An executive of another team suggested that the ages of 27-32 offer a rough guide to the prime years, with concerns about decline intensifying as a player reaches age 34. That helps to explain why the seven-year deal between the Nationals and outfielder Jayson Werth was treated with widespread scorn this winter -- the first year of his deal comes when he is 32 years old; his $21 million salary in 2017, when he is 38, likely will be an albatross.
The Sox currently feature four star-caliber players in their 20s (Ellsbury, Pedroia, Gonzalez, Crawford). In Lowrie and Iglesias, they have shortstops who should still be on the upswing of their careers. The same is true of a prospect like Kalish who is expected to contribute as a big league regular, perhaps as soon as next year.
All of that reflects the importance that the team attaches to having players who are in their primes. Obviously, it was willing to pay dearly (in prospects and dollars) to acquire Gonzalez and Crawford because both players have established an All-Star-level baseline of production, and barring injury, they should continue to perform at or near that level for at least the next few years. Opting to add a pair of 29-year-olds, and letting 32-year-olds Beltre and Martinez depart, represented an important part of constructing a roster with players for whom decline is not yet a major concern.
“Practically speaking, it’s just very hard to put together a roster of prime age players,” Sox Assistant GM Cherington explained last month. “You’re going to have to fill in somewhere with somebody, usually a free agent. And usually, free agents are not prime age players.
“But teams that have sustained success over a long period of time generally have a core of prime age players, and they’re generally able to turn that core over and maintain a core even if the names change over time. The Braves and Yankees, the early years of their success, they were able to do that. …
“The teams that have gotten in trouble, the teams that had a period of sustained success and then got in trouble often get caught up in a web of having a critical mass of players who have moved too far past their prime and can’t do anything with them, whether because of long-term commitments or whatever. They’re locked into this critical mass of players that’s declining.”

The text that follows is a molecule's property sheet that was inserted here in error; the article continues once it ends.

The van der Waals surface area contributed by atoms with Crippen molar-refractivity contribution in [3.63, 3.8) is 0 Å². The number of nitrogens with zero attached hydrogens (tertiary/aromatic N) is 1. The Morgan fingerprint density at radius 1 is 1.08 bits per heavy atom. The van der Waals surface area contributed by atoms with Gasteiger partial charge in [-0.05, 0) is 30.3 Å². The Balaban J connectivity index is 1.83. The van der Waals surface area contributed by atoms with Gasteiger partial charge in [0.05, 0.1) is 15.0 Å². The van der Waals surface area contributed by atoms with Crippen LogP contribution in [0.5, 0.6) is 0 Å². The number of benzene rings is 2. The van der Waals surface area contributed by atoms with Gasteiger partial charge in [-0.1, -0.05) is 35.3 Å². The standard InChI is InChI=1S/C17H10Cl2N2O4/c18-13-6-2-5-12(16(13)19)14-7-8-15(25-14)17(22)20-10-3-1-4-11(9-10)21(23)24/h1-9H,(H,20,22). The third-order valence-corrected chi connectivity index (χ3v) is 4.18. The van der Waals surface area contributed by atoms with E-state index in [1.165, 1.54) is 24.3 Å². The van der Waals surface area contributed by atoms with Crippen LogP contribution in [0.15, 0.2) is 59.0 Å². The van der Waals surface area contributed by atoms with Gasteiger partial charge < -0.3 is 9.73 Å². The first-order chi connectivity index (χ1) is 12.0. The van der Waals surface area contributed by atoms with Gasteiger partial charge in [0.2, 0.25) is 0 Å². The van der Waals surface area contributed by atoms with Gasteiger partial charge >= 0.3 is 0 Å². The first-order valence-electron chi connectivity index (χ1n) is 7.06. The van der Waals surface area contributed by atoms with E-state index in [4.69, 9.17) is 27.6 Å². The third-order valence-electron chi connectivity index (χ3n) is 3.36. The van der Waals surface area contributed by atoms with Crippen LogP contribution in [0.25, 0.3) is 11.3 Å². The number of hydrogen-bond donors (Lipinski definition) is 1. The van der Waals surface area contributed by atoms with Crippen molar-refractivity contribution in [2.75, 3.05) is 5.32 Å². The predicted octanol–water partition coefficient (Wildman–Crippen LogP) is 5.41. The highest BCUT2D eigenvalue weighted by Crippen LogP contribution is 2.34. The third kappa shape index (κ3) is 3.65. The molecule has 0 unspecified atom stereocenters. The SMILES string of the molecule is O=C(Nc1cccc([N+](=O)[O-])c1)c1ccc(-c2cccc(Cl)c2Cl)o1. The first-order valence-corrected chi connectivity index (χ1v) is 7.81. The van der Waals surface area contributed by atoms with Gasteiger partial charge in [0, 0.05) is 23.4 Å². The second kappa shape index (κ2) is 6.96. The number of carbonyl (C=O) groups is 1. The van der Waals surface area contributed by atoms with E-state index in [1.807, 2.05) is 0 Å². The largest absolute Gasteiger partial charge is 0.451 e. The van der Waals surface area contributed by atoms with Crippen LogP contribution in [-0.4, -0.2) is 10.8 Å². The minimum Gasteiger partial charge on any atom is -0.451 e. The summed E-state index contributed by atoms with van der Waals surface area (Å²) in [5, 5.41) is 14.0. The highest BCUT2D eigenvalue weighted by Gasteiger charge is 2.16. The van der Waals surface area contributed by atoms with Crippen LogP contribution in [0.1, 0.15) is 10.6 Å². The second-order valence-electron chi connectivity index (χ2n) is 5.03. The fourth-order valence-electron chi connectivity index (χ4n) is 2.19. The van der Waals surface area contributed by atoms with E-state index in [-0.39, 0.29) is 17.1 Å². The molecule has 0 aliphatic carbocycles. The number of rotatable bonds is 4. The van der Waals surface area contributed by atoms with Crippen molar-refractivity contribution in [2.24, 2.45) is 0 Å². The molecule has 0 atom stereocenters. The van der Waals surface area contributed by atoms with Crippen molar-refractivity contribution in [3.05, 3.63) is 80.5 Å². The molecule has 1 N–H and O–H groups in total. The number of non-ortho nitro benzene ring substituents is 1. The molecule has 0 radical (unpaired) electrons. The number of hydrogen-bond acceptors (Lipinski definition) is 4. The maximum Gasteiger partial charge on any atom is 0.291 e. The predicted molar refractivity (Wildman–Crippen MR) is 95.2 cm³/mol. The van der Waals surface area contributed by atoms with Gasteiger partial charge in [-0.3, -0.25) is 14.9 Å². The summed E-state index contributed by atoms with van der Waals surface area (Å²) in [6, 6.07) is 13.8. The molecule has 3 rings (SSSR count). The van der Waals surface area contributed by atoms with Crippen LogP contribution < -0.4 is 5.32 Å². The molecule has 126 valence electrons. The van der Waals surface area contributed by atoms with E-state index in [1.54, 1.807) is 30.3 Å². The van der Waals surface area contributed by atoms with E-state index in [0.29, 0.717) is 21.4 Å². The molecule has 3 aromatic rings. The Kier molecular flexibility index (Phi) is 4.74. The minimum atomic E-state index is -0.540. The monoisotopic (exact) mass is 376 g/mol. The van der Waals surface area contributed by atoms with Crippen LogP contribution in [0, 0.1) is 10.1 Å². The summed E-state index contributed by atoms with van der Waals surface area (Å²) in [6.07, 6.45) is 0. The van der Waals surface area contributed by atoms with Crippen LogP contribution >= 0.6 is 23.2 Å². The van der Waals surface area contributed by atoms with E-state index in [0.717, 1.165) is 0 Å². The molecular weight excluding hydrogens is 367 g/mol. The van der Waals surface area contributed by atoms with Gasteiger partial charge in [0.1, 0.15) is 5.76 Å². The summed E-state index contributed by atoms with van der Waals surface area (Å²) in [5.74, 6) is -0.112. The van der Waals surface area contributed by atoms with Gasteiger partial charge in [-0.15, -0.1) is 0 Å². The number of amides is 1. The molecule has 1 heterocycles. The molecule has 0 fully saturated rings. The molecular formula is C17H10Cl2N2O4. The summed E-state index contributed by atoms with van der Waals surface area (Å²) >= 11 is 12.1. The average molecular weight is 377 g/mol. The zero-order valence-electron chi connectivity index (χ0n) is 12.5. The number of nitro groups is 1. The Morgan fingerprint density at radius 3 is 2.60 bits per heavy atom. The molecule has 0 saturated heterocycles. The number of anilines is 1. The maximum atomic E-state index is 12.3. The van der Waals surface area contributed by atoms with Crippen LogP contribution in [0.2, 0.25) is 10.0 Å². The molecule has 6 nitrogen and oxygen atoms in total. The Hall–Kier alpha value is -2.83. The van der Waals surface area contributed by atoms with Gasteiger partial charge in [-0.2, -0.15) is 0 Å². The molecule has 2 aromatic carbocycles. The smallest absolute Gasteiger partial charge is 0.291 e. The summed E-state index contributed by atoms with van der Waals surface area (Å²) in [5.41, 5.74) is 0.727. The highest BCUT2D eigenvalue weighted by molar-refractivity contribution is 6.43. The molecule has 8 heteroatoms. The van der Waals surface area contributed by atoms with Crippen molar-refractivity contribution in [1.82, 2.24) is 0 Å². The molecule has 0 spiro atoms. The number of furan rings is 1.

Injuries, of course, could change the picture of the Sox and the current rosy glow emanating from their key position players. And there will come a time when the Sox are facing declines from current everyday players who are currently at their peaks; just as J.D. Drew appears to be at that point at age 35, so, too, will Youkilis, Crawford and Gonzalez likely (though not certainly) face dropoffs as they enter their mid-30s. But that scenario is years away from unfolding, by which time the Sox will likely have gotten younger with other members of their core, a fact that is hardly accidental.
For now, the Sox have seemingly hit their stride, and they have the potential to sustain it not just for the rest of 2011 but for seasons to come. At a time when the Yankees lineup features six players in their 30s, with a great deal of conversation about the team this year focusing on the declines of longtime anchors Derek Jeter and Jorge Posada, the Sox are making noise in a fashion that suggests that they are poised to do damage over the long haul.
“We have a lot of prime years, both in the free agents and young players, we have a lot of prime years ahead at this point,” said Epstein. “It all comes down to making sure you have the right players. This is a group that we believe in, not only for this year but also going forward.”